You never know what to expect when you show up for work on Monday morning.
This week I arrived to find a simple note on my desk. It read: From Ian.
Underneath the note was a plate with a depiction of my friend and yours, Big Logger Mike.
Rather than his normal yellow self, Logger Mike is all in brown, along with the pole he perpetually climbs. It’s set against a sky blue background and the plate is trimmed in gold.
I’m not sure if its real gold, but it looks nice enough. The plate was produced by Flair Jewellers and on the back is an inscription:
“This plate reproduces Dean Lemke’s very fine wood sculpture known as ‘Big Mike’. Located at the top of a 340-year-old western red cedar, this carving is standing in Campbell River, Vancouver Island, Canada. This unique tribute honours the logging pioneers of British Columbia who were truly a breed apart.”
Well, we certainly know Big Mike is a breed apart, based on his columns in this space, known as “Conversations with Mike.”
The idea for the column came to me several years ago as I strolled downtown. There he was, smack dab in the middle of downtown, standing above all, to hear and see all that goes on in our community.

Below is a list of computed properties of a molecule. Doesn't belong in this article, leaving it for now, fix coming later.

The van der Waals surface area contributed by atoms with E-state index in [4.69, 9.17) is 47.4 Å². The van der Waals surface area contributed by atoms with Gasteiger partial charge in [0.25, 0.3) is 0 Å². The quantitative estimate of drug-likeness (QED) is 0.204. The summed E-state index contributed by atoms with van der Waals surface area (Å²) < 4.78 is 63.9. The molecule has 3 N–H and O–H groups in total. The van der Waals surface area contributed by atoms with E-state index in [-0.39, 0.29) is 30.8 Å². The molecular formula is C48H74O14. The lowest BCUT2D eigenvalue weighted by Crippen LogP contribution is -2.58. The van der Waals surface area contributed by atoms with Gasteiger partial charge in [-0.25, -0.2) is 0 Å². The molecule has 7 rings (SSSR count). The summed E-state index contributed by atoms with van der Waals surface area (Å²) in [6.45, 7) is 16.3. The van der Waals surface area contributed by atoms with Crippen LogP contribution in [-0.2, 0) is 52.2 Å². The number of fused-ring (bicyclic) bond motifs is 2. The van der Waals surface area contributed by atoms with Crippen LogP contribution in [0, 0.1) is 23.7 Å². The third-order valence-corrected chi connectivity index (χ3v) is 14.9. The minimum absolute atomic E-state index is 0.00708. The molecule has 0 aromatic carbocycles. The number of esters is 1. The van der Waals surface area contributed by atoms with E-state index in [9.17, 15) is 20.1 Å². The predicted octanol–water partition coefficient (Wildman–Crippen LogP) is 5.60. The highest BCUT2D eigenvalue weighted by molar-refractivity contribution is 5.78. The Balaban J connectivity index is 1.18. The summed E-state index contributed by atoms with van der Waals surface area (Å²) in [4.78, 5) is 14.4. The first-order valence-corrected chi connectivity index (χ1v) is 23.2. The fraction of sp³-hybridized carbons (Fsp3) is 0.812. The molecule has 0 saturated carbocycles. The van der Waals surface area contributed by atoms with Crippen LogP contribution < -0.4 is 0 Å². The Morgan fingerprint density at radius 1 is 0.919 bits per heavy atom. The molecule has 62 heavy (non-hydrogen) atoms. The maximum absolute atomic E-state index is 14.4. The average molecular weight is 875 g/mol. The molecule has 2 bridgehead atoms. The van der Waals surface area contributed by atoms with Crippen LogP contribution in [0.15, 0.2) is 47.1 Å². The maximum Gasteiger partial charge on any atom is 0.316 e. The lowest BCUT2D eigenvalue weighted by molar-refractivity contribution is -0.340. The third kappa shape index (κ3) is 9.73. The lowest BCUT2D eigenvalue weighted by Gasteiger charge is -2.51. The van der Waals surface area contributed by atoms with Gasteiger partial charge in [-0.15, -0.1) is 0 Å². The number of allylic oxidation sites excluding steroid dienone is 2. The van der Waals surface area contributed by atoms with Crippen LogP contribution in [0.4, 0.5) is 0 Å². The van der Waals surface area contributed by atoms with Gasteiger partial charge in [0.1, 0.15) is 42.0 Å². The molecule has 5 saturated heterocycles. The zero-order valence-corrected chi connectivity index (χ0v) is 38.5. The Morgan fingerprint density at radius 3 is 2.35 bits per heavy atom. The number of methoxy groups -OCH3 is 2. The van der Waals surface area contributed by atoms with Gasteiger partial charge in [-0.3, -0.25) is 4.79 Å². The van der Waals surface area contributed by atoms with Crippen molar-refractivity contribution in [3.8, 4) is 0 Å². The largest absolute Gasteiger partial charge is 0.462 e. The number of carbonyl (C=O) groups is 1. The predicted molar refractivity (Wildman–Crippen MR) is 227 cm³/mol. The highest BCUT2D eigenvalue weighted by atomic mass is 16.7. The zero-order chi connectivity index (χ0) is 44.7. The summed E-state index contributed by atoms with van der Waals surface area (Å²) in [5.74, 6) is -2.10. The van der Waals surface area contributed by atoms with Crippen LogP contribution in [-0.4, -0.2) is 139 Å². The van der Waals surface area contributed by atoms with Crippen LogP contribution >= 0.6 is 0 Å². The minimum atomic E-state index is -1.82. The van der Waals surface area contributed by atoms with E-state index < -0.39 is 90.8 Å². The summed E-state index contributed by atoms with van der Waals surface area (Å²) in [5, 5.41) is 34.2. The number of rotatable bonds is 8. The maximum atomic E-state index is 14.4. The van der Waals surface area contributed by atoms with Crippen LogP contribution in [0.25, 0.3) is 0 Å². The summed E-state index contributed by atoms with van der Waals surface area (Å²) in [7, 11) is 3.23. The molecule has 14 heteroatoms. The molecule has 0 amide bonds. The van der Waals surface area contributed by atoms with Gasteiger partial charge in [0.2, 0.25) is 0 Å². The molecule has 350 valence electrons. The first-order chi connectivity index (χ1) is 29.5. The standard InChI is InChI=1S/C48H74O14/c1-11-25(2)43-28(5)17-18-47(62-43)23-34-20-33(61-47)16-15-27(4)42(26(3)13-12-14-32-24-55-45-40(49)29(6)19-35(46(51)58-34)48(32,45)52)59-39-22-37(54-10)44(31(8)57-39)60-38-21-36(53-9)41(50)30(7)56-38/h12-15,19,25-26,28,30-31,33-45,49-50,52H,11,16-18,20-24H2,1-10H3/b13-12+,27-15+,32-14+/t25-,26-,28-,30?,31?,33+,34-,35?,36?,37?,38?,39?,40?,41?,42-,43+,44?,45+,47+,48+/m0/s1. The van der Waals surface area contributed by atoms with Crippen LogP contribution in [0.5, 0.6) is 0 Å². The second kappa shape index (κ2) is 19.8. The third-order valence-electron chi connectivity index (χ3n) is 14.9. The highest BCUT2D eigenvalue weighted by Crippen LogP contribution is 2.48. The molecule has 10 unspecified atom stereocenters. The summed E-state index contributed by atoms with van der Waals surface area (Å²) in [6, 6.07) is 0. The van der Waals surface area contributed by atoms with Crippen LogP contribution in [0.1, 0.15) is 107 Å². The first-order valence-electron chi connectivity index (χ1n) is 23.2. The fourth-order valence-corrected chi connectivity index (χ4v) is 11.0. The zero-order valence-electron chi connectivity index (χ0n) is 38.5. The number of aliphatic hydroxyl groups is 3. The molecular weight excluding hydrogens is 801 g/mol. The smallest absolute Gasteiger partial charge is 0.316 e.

I wrote the first couple columns with trepidation. Would readers think I had finally lost it and was rambling in the middle of our busy downtown with an inanimate object? Or would they embrace the idea that Big Logger Mike actually had a voice, a loud one at that.
The resounding feedback, much to my relief, was the latter.
Big Mike not only had a voice, he had a presence.
“What’s Logger Mike going to say next?” is a question I hear often from readers.
I like that. Big Mike “sounds” real and that was my intention. The column also allows me to present two totally different points of view.
I present my opinions, but Big Logger Mike almost always gets the last word.
I think that’s important too.
To me, Big Mike represents all the old timers who helped build Campbell River. And his views are representative of all the old-timers I’ve ever interviewed here.
From experience they offer wisdom and sometimes some crazy anecdotes that will probably never be repeated because they lived in such a different age. It seems those guys and gals are passing on much too quickly these days, or perhaps that’s just me getting older.
Anyhow, I hope a little bit of them lives on in the knowledge Big Logger Mike likes to dispense every now and then.
So, this is a a thank-you to everyone who reads and enjoys Big Logger Mike’s column. And thanks to Ian, whoever you are, for the plate.